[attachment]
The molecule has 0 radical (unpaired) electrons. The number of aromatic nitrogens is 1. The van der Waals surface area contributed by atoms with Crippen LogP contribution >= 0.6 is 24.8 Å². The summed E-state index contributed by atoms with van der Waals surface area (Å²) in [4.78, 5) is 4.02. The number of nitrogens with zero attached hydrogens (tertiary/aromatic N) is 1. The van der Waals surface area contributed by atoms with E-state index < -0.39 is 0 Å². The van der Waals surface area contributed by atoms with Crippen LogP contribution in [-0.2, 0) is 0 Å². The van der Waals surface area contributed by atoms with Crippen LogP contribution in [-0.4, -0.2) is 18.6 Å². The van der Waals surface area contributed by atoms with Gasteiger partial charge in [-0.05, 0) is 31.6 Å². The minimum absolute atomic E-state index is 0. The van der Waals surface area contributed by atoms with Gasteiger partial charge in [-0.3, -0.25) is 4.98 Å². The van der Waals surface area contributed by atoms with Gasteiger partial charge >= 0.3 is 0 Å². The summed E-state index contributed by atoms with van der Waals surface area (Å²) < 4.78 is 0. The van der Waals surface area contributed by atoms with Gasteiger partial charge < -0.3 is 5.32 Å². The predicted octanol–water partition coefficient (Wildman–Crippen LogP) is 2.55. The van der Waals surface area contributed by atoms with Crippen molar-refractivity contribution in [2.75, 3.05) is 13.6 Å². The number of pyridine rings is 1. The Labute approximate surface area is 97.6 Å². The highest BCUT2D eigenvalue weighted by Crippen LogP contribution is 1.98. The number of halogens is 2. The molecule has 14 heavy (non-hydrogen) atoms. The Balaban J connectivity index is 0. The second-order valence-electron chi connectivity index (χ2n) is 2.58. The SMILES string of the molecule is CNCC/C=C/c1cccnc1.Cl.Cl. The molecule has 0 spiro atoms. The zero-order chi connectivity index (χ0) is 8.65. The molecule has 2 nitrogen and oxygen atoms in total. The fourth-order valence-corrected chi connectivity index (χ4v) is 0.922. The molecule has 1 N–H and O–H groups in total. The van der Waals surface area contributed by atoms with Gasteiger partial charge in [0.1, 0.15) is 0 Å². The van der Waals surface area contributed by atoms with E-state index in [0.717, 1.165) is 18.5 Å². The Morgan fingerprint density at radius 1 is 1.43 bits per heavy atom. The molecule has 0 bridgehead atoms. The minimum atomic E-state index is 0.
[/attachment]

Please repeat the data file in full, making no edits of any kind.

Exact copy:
The molecule has 0 radical (unpaired) electrons. The number of aromatic nitrogens is 1. The van der Waals surface area contributed by atoms with Crippen LogP contribution >= 0.6 is 24.8 Å². The summed E-state index contributed by atoms with van der Waals surface area (Å²) in [4.78, 5) is 4.02. The number of nitrogens with zero attached hydrogens (tertiary/aromatic N) is 1. The van der Waals surface area contributed by atoms with E-state index < -0.39 is 0 Å². The van der Waals surface area contributed by atoms with Crippen LogP contribution in [-0.2, 0) is 0 Å². The van der Waals surface area contributed by atoms with Crippen LogP contribution in [-0.4, -0.2) is 18.6 Å². The van der Waals surface area contributed by atoms with Gasteiger partial charge in [-0.05, 0) is 31.6 Å². The minimum absolute atomic E-state index is 0. The van der Waals surface area contributed by atoms with Gasteiger partial charge in [-0.3, -0.25) is 4.98 Å². The van der Waals surface area contributed by atoms with Gasteiger partial charge >= 0.3 is 0 Å². The summed E-state index contributed by atoms with van der Waals surface area (Å²) < 4.78 is 0. The van der Waals surface area contributed by atoms with Gasteiger partial charge < -0.3 is 5.32 Å². The predicted octanol–water partition coefficient (Wildman–Crippen LogP) is 2.55. The van der Waals surface area contributed by atoms with Crippen molar-refractivity contribution in [2.75, 3.05) is 13.6 Å². The number of pyridine rings is 1. The Labute approximate surface area is 97.6 Å². The highest BCUT2D eigenvalue weighted by Crippen LogP contribution is 1.98. The number of halogens is 2. The molecule has 14 heavy (non-hydrogen) atoms. The Balaban J connectivity index is 0. The second-order valence-electron chi connectivity index (χ2n) is 2.58. The SMILES string of the molecule is CNCC/C=C/c1cccnc1.Cl.Cl. The molecule has 0 spiro atoms. The zero-order chi connectivity index (χ0) is 8.65. The molecule has 2 nitrogen and oxygen atoms in total. The fourth-order valence-corrected chi connectivity index (χ4v) is 0.922. The molecule has 1 N–H and O–H groups in total. The van der Waals surface area contributed by atoms with Gasteiger partial charge in [0.1, 0.15) is 0 Å². The van der Waals surface area contributed by atoms with E-state index in [0.717, 1.165) is 18.5 Å². The Morgan fingerprint density at radius 1 is 1.43 bits per heavy atom. The molecule has 0 bridgehead atoms. The minimum atomic E-state index is 0.